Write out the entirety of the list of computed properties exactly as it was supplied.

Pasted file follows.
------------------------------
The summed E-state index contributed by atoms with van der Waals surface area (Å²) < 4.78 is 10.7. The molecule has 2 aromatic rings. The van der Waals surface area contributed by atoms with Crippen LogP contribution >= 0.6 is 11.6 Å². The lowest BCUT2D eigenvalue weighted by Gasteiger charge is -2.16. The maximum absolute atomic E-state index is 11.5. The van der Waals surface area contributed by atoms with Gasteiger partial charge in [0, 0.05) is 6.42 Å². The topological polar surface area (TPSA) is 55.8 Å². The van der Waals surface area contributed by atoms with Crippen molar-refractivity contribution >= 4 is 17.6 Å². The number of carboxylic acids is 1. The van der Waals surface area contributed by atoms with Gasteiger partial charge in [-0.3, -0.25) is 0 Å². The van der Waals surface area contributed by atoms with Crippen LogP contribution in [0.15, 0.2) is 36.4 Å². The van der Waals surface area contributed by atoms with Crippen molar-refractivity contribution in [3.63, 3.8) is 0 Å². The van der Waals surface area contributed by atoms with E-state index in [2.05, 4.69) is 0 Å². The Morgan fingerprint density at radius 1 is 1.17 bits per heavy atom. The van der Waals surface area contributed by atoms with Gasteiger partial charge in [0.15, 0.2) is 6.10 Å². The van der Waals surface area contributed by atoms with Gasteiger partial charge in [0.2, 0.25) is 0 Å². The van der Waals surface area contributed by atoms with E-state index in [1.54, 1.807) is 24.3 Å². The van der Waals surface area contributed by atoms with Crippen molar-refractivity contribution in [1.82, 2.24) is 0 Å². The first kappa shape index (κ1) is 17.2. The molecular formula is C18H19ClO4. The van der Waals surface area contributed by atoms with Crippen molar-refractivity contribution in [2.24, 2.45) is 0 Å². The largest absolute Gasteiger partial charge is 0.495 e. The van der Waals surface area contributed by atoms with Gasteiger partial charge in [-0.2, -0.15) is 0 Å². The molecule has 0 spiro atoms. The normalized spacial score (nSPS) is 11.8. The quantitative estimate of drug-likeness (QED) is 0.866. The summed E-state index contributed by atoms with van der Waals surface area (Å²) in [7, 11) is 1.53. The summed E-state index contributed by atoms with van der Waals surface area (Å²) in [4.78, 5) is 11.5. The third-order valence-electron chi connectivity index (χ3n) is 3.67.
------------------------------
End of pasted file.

The summed E-state index contributed by atoms with van der Waals surface area (Å²) < 4.78 is 10.7. The molecule has 2 aromatic rings. The van der Waals surface area contributed by atoms with Crippen LogP contribution >= 0.6 is 11.6 Å². The lowest BCUT2D eigenvalue weighted by Gasteiger charge is -2.16. The maximum absolute atomic E-state index is 11.5. The van der Waals surface area contributed by atoms with Gasteiger partial charge in [0, 0.05) is 6.42 Å². The topological polar surface area (TPSA) is 55.8 Å². The van der Waals surface area contributed by atoms with Crippen molar-refractivity contribution >= 4 is 17.6 Å². The number of carboxylic acids is 1. The van der Waals surface area contributed by atoms with Gasteiger partial charge in [-0.3, -0.25) is 0 Å². The van der Waals surface area contributed by atoms with Crippen LogP contribution in [0.15, 0.2) is 36.4 Å². The van der Waals surface area contributed by atoms with Crippen molar-refractivity contribution in [3.63, 3.8) is 0 Å². The van der Waals surface area contributed by atoms with E-state index in [2.05, 4.69) is 0 Å². The Morgan fingerprint density at radius 1 is 1.17 bits per heavy atom. The van der Waals surface area contributed by atoms with Gasteiger partial charge in [0.15, 0.2) is 6.10 Å². The van der Waals surface area contributed by atoms with Gasteiger partial charge in [0.2, 0.25) is 0 Å². The van der Waals surface area contributed by atoms with E-state index in [1.54, 1.807) is 24.3 Å². The van der Waals surface area contributed by atoms with Crippen molar-refractivity contribution in [1.82, 2.24) is 0 Å². The first kappa shape index (κ1) is 17.2. The molecular formula is C18H19ClO4. The van der Waals surface area contributed by atoms with Crippen molar-refractivity contribution in [2.24, 2.45) is 0 Å². The largest absolute Gasteiger partial charge is 0.495 e. The van der Waals surface area contributed by atoms with Gasteiger partial charge in [-0.2, -0.15) is 0 Å². The molecule has 0 spiro atoms. The normalized spacial score (nSPS) is 11.8. The quantitative estimate of drug-likeness (QED) is 0.866. The summed E-state index contributed by atoms with van der Waals surface area (Å²) in [7, 11) is 1.53. The summed E-state index contributed by atoms with van der Waals surface area (Å²) in [4.78, 5) is 11.5. The third-order valence-electron chi connectivity index (χ3n) is 3.67.